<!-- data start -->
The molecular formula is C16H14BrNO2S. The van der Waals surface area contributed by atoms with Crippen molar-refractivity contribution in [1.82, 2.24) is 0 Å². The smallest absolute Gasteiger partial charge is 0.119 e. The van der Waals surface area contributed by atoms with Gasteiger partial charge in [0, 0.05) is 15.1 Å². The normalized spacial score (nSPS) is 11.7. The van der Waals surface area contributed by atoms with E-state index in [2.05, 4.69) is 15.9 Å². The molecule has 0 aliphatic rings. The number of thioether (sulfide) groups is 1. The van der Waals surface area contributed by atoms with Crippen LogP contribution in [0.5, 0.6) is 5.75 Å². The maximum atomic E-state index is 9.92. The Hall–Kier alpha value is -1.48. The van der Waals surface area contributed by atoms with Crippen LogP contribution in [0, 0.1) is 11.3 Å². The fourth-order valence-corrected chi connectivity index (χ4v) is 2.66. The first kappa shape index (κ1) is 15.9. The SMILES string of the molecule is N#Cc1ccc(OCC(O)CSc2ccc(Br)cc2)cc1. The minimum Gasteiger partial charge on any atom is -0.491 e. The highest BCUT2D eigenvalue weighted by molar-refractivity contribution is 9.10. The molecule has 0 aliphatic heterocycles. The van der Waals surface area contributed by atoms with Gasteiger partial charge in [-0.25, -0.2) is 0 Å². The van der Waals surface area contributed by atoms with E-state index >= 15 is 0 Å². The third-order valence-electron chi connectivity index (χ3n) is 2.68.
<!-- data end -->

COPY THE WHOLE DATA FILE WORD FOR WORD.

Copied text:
The molecular formula is C16H14BrNO2S. The van der Waals surface area contributed by atoms with Crippen molar-refractivity contribution in [1.82, 2.24) is 0 Å². The smallest absolute Gasteiger partial charge is 0.119 e. The van der Waals surface area contributed by atoms with Gasteiger partial charge in [0, 0.05) is 15.1 Å². The normalized spacial score (nSPS) is 11.7. The van der Waals surface area contributed by atoms with E-state index in [2.05, 4.69) is 15.9 Å². The molecule has 0 aliphatic rings. The number of thioether (sulfide) groups is 1. The van der Waals surface area contributed by atoms with Crippen LogP contribution in [0.5, 0.6) is 5.75 Å². The maximum atomic E-state index is 9.92. The Hall–Kier alpha value is -1.48. The van der Waals surface area contributed by atoms with Crippen LogP contribution in [0, 0.1) is 11.3 Å². The fourth-order valence-corrected chi connectivity index (χ4v) is 2.66. The first kappa shape index (κ1) is 15.9. The SMILES string of the molecule is N#Cc1ccc(OCC(O)CSc2ccc(Br)cc2)cc1. The minimum Gasteiger partial charge on any atom is -0.491 e. The highest BCUT2D eigenvalue weighted by molar-refractivity contribution is 9.10. The molecule has 0 aliphatic heterocycles. The van der Waals surface area contributed by atoms with Gasteiger partial charge in [-0.25, -0.2) is 0 Å². The van der Waals surface area contributed by atoms with E-state index >= 15 is 0 Å². The third-order valence-electron chi connectivity index (χ3n) is 2.68.